Love Bugs and Dog Days

A great group of folks!
A great group of folks!

This post is a part of Alex J. Cavanaugh’s Insecure Writer’s Support Group. We meet the first Wednesday of every month to share our doubts and fears, or words of encouragement on obstacles conquered. For more information, follow the link to Alex’s site. Hope to see you next month.

The following story took place last month after the group met, and as I experienced it, thought how appropriate it would be for an IWSG post:

It’s early September, around midday, as I drive my sister to an interview in the southern part of the county. Seeing as though I rarely make it down here, the place is closer than I remember and seems to have stepped out from behind the trees. I make a last-minute skid into the gravel lot while a mild oath slips my lips and is lost to the crunch of the rocks below.

“Dang it! There’s no <CRUNCHING> spaces left in the <CRUNCH, CRUNCHING> shade.” Crunch, crunch, crunch.

It’s as if the rocks were censoring what was truly on my mind. Although autumn nears, September in Florida still has days that swelter—even in the northern panhandle, my home.

Today is one of them.

Sis enters the cool, air-conditioned restaurant while I wilt in the car, the voices on the radio melting in the background. I give in to the demands of the heat. “I gotta open these doors and get some air crossing through here.”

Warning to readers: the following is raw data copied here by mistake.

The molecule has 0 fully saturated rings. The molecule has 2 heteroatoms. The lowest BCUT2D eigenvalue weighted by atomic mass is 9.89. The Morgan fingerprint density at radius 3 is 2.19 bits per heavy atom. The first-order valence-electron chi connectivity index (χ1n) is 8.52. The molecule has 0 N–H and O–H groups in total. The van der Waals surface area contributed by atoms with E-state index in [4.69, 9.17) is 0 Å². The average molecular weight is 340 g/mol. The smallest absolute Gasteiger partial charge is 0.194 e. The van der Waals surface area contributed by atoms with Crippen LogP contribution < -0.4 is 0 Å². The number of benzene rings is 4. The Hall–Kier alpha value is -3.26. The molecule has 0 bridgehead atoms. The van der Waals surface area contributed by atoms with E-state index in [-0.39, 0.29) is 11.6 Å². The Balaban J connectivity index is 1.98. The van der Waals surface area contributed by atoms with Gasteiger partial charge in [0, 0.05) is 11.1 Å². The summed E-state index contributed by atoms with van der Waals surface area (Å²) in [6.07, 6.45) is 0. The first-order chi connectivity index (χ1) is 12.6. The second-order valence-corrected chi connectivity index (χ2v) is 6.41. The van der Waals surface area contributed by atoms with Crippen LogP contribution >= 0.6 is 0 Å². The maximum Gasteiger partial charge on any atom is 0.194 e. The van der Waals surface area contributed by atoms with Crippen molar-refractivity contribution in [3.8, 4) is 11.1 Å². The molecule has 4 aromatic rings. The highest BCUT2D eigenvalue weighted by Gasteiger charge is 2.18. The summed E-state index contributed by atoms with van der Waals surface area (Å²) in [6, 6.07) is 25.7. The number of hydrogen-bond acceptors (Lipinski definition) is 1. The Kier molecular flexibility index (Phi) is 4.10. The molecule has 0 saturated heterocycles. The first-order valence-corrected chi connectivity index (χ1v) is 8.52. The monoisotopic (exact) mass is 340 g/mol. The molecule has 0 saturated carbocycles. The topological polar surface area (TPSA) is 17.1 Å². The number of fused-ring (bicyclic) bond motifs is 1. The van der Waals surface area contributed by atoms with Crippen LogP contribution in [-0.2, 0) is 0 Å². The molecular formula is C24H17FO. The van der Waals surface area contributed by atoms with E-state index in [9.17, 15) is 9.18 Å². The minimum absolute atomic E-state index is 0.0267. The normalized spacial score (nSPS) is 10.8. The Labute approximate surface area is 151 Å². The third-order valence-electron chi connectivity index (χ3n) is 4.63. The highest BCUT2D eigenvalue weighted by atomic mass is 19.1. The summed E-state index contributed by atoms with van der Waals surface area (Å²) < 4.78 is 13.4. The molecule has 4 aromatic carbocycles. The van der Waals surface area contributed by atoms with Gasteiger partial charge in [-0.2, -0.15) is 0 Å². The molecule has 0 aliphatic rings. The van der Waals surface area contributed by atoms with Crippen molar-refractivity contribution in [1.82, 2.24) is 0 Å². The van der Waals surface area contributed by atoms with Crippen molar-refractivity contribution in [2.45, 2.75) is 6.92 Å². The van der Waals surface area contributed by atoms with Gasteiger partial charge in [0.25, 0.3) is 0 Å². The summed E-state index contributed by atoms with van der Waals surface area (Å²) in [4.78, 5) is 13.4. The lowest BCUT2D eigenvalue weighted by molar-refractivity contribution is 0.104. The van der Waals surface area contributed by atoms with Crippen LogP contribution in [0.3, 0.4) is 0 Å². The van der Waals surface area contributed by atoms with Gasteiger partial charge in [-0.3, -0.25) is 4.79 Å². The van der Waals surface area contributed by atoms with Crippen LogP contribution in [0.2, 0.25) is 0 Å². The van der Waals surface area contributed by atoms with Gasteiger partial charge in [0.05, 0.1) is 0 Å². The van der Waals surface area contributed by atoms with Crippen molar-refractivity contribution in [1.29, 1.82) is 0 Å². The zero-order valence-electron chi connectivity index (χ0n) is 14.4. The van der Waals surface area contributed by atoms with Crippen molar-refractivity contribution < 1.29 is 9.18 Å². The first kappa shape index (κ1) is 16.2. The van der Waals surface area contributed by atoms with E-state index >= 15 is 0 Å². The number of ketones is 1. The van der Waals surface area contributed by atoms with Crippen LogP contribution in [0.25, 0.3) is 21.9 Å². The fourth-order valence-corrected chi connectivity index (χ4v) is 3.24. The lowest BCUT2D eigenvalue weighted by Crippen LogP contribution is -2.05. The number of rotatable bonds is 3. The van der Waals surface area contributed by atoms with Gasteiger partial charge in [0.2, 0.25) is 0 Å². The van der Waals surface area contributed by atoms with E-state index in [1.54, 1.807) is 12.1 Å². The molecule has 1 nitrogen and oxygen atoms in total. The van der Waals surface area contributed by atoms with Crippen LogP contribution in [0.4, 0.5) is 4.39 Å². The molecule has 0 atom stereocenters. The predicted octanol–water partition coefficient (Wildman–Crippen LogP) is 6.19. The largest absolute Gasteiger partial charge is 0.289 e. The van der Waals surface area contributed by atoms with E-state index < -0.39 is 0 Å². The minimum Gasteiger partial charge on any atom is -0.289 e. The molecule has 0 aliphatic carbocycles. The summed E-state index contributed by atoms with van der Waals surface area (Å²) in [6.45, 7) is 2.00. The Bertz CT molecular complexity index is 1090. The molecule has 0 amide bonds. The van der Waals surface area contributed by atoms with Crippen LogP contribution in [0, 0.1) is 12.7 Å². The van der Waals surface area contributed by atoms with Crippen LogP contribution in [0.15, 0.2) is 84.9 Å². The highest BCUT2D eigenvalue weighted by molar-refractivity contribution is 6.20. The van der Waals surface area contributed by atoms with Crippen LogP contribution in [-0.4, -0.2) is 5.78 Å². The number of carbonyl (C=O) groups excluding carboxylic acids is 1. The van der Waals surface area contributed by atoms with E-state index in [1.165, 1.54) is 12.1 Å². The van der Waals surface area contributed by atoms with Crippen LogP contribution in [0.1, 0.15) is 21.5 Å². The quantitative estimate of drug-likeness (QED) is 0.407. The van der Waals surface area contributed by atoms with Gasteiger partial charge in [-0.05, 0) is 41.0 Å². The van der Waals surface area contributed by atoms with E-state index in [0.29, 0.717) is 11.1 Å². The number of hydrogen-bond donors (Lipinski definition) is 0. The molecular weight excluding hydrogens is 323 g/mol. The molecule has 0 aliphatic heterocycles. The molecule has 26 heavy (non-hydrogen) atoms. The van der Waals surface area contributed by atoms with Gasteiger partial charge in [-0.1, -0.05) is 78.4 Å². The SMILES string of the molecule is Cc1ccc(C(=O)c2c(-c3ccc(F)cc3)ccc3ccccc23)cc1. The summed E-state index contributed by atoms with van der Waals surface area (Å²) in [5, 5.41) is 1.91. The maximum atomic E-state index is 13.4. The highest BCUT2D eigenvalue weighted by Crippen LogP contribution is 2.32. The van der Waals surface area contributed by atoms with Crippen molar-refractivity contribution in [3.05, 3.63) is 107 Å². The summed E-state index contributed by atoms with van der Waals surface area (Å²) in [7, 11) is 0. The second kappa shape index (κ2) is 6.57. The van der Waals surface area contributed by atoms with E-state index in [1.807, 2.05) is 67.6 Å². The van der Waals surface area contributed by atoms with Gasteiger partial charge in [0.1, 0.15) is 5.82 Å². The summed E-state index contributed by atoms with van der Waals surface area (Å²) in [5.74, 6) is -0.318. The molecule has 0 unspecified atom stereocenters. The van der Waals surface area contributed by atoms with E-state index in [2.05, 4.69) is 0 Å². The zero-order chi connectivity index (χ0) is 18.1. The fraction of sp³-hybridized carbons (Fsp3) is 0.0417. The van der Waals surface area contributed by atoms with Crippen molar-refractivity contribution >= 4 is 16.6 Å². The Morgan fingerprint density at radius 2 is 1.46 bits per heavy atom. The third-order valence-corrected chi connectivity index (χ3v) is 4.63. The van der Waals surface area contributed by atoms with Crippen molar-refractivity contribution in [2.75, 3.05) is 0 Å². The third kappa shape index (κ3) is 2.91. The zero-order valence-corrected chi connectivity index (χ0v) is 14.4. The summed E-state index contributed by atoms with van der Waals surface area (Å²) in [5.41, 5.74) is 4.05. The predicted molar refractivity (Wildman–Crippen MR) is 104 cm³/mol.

My Silver Chevy Cobalt has become a Giant Baked Potato hot enough to fry an egg, bacon, toast, and cook a pot of grits on the dashboard. I realize how hungry I am. How I long for the days of the Cold War, when pots and pans, groceries, and gas masks were common in the trunk. I make a mental note.

While waiting, crisp hints of sea spray and smoky mesquite waft through the car—a welcome pleasure to my nose—and I take full advantage, leaning the seat back and closing my eyes to enjoy the free aromatherapy. The Doppler hum of a passing car mimics the sound of ocean waves, and if I weren’t broiling, I’d probably fall asleep. My mind wanders.

The errant cry of a grey heron rouses me and my eyes flip open like Susie Wake-up Doll, darting around the marsh to spot him.

But my random thoughts fight back and take lead. I do a great deal of musing when left in the sun to die, and—as long as my strength holds up and I have a pen—usually jot down some notes. Since it’s only a few hundred feet from the beach and the place smells like smoked ribs, perhaps I’ll wither with a smile on my face.

Sis’s interview consists of a group meeting first, then personal interviews afterward. In other words, it’s going to take forever. Liters of sweat puddle in the bucket seats. You could skip rocks.